We started this blog with the express purpose to “cut the crap and break down the barriers on thought and possibilities”. There are four authors and several that will guest author from time to time on the blog and the questions that we had and weren’t allowed to ask created a very lonely, and desperate place. When we found each other and started to cut the crap, even in our own little group, I know at least I found relief from the loneliness and guilt that I didn’t have enough faith or that I was the only person that felt like this. Since then I’ve found a huge online community of like minded people and writing on the blog I’m sure will expand that community. When we launched the blog we basically said, “even if nobody reads it the four of us can come together and be a community as we wrestle through these ideas.” It’s sad that it had to come to that because this type of community should exist within local churches but it just doesn’t. Our hope and large scale goal is to be part of a movement of other like minded young Christians that begin to reform the church and fight for unity. To break down the theological, practical and social barriers that have been erected in most church settings.

       
      • Katie

        November 9, 2011 at 2:39 pm

        Existentialism is a title that works. Atheistic agnostic probably works, too, with its definition being that I don’t know whether there is a God but I live as if there isn’t one. My desire is to see all belief barriers fall, but that seems highly unlikely. I guess that’s why men came up with the concept of an afterlife where this is reality (except that reality eliminates all of the people who have it “wrong” instead of compromising). I’m having a hard time talking to my Christian family about any of this, because it hurts me that they can’t consider that my belief transition might be good for me even if I never come to know Jesus as my Savior (again, like I did before…). My old pastor tries to diligently respond to my current profession of transition, but he still uses terms like “wrong,” which automatically turn me off. I am tired of thinking in terms of right and wrong.

        I deeply appreciate Christians who care about what other people think and actually carefully consider their arguments. You’re doing exactly what I wish everyone would do, so I hope that you succeed in your mission to break down the barriers.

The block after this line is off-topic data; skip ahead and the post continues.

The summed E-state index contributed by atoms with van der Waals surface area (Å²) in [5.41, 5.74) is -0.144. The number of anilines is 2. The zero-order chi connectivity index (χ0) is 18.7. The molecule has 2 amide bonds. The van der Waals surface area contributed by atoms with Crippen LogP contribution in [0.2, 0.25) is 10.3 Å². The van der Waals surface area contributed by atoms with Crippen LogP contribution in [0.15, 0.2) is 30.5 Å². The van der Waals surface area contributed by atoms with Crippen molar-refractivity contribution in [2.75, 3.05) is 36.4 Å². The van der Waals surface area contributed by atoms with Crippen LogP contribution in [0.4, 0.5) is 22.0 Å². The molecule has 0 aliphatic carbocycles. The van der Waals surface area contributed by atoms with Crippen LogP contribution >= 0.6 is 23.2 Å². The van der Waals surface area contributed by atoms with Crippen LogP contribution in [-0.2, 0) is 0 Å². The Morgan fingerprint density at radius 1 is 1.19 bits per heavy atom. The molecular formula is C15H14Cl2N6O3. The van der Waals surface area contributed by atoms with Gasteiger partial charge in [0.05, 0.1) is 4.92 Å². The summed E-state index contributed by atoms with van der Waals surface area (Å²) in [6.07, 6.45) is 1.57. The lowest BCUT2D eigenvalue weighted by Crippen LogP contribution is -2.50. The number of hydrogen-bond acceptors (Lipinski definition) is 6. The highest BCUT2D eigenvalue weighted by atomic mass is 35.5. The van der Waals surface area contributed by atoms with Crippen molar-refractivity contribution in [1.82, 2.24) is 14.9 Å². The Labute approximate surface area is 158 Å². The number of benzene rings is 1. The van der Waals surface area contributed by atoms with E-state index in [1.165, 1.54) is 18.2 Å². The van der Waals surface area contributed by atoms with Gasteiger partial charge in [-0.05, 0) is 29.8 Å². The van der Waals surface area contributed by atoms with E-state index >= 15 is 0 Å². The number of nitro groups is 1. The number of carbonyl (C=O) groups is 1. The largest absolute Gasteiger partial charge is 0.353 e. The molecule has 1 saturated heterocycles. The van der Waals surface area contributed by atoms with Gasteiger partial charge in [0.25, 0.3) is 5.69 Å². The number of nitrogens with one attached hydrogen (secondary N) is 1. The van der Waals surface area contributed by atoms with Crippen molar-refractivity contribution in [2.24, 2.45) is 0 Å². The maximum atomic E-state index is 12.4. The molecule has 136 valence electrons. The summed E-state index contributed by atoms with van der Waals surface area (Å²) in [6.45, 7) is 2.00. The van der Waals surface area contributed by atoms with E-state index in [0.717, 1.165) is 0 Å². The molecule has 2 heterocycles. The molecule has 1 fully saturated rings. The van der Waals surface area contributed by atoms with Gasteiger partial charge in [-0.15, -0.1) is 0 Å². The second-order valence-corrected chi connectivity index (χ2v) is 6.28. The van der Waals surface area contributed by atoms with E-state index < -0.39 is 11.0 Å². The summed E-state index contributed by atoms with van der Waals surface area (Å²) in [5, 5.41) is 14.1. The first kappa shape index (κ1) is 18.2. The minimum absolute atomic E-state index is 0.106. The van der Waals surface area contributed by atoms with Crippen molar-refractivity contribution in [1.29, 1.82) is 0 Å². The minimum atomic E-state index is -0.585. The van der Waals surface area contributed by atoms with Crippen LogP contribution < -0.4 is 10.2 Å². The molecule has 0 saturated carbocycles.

• James

        November 9, 2011 at 2:51 pm

        You’re words are extremely encouraging to me and hopefully I can be an encouragement to you. You’re transition and your questions are not wrong. You may find them misguided later and you may find them right on track but who cares. That’s part of life and it’s part of the journey. I strongly believe that without questioning we become the stereotype of people who have a baseless faith and are anti-intellectual. If God in fact does not exist, then I’d rather ask questions and find out that God doesn’t exist than just believe that he does and live my life based on a lie. I believe that you’re asking the right questions and the fact that you’re willing to be honest with yourself is refreshing. If God does exist, and if He’s a good God, like we hope; then i believe that he will give evidence, that when questioned will lead people to him rather than away from him. Maybe I have too much faith but I struggle to believe that if God exists, that he didn’t leave any evidence behind. As we struggle through the questions and the evidence, we will either find him or not. Hopefully that made sense.

         
  6. Katie

    November 9, 2011 at 7:35 pm

    I appreciate the validation, James. I’ve faced a lot of opposition, and you’re probably the first Christian to tell me my questions are totally good to ask and that my conclusions thus far are reasonable on this journey.

    I received this comment from my pastor: “How much eternal mental suffering would it bring to the mind to realize on the other side that one is in this foul, vile place called hell simply because they trusted in the ‘I don’t know’ of agnosticism.”

    Then I thought, yes how crazy it would be if all that happened simply because I trusted in “I don’t know.” How dare I have not found sufficient evidence for God. How dare I have been a truly honest seeker and came back wanting. Quite frankly, I think it’s very generous of me not to jump to the conclusion that God’s probably not there after all. I haven’t “sensed” any such presence in my life lately at least. I’ve cut God a lot of slack. Throwing me in hell wouldn’t be any skin off his back anyway. God is sufficient in himself after all. I add nothing to who he is.

     
  7. K.R.Morris

    November 14, 2011 at 3:05 pm

    Thank you both for the conversation that went back and forth. It is my ultimate goal to see this happening as a writer. Im glad I could spark up a conversation. I hope to hear more.

     
  8. Ender

    November 16, 2011 at 11:48 am

    I gotta say my favorite part about this blog is that it has the potential to anger both sides of the debate in much needed ways. This is a problem that extends far beyond the church and is pervasive in the entirety of the culture we now live in; it is always someone else’s fault and thus up to someone else to solve the problem. All too often I am faced with individuals who are discounting a group or activity simply due to a single bad experience from an individual. Take a look at every infomercial that comes on TV; every single product is meant to give a fast and easy solution to something that once took work and time. Our culture (and I name myself among the guilty) is growing lazy, most of all when it comes to our mental/spiritual health. People by nature do not want to change their perspective, they would rather the circumstances change around them.